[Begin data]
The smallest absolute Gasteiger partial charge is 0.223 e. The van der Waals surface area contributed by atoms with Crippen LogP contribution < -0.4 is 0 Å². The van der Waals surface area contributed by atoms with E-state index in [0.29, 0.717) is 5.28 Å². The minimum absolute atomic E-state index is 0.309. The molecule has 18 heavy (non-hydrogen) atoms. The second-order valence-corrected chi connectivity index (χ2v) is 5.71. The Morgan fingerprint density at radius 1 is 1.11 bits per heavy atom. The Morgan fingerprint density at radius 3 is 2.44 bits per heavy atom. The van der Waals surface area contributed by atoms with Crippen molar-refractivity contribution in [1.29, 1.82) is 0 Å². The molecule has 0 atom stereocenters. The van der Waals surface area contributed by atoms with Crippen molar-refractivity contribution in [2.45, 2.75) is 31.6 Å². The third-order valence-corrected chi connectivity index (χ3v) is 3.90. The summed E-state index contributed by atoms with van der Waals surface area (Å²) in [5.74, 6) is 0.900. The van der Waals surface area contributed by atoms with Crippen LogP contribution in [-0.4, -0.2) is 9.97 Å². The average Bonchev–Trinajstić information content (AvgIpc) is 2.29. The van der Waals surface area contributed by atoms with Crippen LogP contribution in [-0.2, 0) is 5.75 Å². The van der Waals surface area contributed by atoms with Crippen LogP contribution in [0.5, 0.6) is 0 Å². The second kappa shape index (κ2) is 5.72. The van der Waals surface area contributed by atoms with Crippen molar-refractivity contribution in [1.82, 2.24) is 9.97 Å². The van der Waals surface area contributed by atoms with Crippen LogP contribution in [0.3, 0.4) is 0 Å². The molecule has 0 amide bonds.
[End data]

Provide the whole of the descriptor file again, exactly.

The smallest absolute Gasteiger partial charge is 0.223 e. The van der Waals surface area contributed by atoms with Crippen LogP contribution < -0.4 is 0 Å². The van der Waals surface area contributed by atoms with E-state index in [0.29, 0.717) is 5.28 Å². The minimum absolute atomic E-state index is 0.309. The molecule has 18 heavy (non-hydrogen) atoms. The second-order valence-corrected chi connectivity index (χ2v) is 5.71. The Morgan fingerprint density at radius 1 is 1.11 bits per heavy atom. The Morgan fingerprint density at radius 3 is 2.44 bits per heavy atom. The van der Waals surface area contributed by atoms with Crippen molar-refractivity contribution in [1.29, 1.82) is 0 Å². The molecule has 0 atom stereocenters. The van der Waals surface area contributed by atoms with Crippen molar-refractivity contribution in [2.45, 2.75) is 31.6 Å². The third-order valence-corrected chi connectivity index (χ3v) is 3.90. The summed E-state index contributed by atoms with van der Waals surface area (Å²) in [5.74, 6) is 0.900. The van der Waals surface area contributed by atoms with Crippen LogP contribution in [-0.4, -0.2) is 9.97 Å². The average Bonchev–Trinajstić information content (AvgIpc) is 2.29. The van der Waals surface area contributed by atoms with Crippen LogP contribution in [-0.2, 0) is 5.75 Å². The van der Waals surface area contributed by atoms with Crippen LogP contribution in [0.5, 0.6) is 0 Å². The second kappa shape index (κ2) is 5.72. The van der Waals surface area contributed by atoms with Crippen molar-refractivity contribution in [1.82, 2.24) is 9.97 Å². The van der Waals surface area contributed by atoms with Crippen LogP contribution in [0.3, 0.4) is 0 Å². The molecule has 0 amide bonds.